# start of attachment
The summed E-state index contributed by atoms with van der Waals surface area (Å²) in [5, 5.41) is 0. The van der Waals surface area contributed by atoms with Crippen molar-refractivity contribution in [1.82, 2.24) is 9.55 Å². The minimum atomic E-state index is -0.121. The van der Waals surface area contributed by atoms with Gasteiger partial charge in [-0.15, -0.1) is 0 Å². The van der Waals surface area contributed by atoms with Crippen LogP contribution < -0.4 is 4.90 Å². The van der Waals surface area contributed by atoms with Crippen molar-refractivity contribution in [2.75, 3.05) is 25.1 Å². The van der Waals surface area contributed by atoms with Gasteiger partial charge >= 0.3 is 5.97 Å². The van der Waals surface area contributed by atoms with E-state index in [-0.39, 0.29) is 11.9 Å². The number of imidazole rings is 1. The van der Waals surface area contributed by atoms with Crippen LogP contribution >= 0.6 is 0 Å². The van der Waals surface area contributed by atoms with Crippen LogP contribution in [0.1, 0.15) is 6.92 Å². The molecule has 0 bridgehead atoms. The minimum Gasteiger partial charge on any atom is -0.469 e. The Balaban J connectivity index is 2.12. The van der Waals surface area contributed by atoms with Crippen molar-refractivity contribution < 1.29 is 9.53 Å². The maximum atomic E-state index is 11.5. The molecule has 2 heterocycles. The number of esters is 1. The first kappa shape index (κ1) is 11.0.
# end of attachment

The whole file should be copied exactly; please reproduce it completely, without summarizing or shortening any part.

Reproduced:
The summed E-state index contributed by atoms with van der Waals surface area (Å²) in [5, 5.41) is 0. The van der Waals surface area contributed by atoms with Crippen molar-refractivity contribution in [1.82, 2.24) is 9.55 Å². The minimum atomic E-state index is -0.121. The van der Waals surface area contributed by atoms with Gasteiger partial charge in [-0.15, -0.1) is 0 Å². The van der Waals surface area contributed by atoms with Crippen LogP contribution < -0.4 is 4.90 Å². The van der Waals surface area contributed by atoms with Crippen molar-refractivity contribution in [2.75, 3.05) is 25.1 Å². The van der Waals surface area contributed by atoms with Gasteiger partial charge >= 0.3 is 5.97 Å². The van der Waals surface area contributed by atoms with E-state index in [-0.39, 0.29) is 11.9 Å². The number of imidazole rings is 1. The van der Waals surface area contributed by atoms with Crippen LogP contribution >= 0.6 is 0 Å². The van der Waals surface area contributed by atoms with Crippen LogP contribution in [0.1, 0.15) is 6.92 Å². The molecule has 0 bridgehead atoms. The minimum Gasteiger partial charge on any atom is -0.469 e. The Balaban J connectivity index is 2.12. The van der Waals surface area contributed by atoms with Crippen molar-refractivity contribution < 1.29 is 9.53 Å². The maximum atomic E-state index is 11.5. The molecule has 2 heterocycles. The number of esters is 1. The first kappa shape index (κ1) is 11.0.